According to this article from Harvard Health, there are advantages to exercising outside, in the winter, including:

  1. “In colder temperatures your heart doesn’t have to work as hard, you sweat less, and expend less energy, all of which means you can exercise more efficiently.”
  2. “Winter workouts help you get exposure to sunlight, which may help ward off seasonal affective disorder, a type of depression that some people experience during the winter months.”

The article also talks about things to be cautious about in the winter, including “While cold-weather exercise is safe for most people, if you have certain conditions, such as asthma or heart problems, check with your doctor to review any special precautions you need to take based on your condition or medications.”

Here are some tips for cold weather exercise from the article:

  1. Wear layers (I agree, this is crucial as it keeps you warm and gives you flexibility as you warm up to de-layer).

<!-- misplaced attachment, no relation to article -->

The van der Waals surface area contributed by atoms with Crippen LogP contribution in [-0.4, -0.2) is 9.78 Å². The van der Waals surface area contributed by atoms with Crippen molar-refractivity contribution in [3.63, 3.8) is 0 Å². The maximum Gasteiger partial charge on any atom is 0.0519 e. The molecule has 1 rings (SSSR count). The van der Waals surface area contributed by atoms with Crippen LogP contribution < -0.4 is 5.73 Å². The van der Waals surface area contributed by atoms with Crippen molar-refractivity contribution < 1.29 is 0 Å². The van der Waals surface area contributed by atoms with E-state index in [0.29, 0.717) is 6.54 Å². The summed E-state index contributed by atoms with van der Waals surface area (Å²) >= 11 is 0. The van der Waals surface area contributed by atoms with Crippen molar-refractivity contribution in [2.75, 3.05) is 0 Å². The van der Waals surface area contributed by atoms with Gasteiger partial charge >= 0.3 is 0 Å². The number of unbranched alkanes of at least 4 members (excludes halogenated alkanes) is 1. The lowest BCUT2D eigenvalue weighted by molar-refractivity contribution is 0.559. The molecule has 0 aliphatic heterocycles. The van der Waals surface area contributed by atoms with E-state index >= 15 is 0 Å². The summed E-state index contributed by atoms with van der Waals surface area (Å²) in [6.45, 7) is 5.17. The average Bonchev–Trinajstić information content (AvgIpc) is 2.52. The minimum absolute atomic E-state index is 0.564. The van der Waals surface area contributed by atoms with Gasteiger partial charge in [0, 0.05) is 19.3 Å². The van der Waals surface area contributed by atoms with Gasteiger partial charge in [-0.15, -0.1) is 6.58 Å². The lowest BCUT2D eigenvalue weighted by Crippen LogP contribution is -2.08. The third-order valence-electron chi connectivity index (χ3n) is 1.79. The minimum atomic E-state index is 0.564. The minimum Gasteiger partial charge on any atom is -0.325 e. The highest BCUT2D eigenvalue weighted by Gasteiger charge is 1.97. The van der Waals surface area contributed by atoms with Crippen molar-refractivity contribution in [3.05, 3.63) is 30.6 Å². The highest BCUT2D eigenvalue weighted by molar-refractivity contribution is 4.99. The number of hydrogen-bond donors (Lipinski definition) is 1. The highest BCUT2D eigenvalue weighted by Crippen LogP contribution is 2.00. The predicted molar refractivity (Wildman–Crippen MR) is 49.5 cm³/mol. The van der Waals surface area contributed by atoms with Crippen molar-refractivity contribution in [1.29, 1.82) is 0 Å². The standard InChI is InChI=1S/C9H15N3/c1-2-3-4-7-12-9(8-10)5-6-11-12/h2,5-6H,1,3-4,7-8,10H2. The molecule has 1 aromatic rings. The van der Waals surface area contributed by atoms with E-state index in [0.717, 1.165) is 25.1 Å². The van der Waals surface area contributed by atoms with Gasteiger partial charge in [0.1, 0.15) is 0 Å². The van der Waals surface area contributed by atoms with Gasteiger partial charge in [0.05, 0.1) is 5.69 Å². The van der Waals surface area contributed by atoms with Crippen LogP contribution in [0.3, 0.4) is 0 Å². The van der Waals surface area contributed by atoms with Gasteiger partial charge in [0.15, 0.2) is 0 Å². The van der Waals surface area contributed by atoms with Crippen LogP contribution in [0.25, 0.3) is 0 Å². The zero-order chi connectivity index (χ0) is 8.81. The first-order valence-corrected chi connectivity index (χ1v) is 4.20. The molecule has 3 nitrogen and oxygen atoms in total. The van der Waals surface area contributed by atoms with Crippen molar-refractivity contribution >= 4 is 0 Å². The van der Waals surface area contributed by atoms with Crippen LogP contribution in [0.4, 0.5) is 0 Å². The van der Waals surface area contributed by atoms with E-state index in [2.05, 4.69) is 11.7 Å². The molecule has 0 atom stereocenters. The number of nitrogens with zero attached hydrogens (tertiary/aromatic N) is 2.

2. Protect your head, hands and feet (where heat will escape most easily).
  3. Wear sunscreen on exposed skin (face). Yeah it’s cold but you still risk getting a sunburn, especially around snow.
  4. Stay hydrated.
  5. Choose a safe surface.

A tip I would add is to not expect it to be the same as working out in the summer. You may have to modify your workout. You won’t be sprinting up hills or doing step ups on slippery steps. But there are good alternatives (running on the spot and high knees) and change can be good for you brain, in addition to your body.

In my mind, there are pros and cons to exercising outside right now. They are (not an exhaustive list):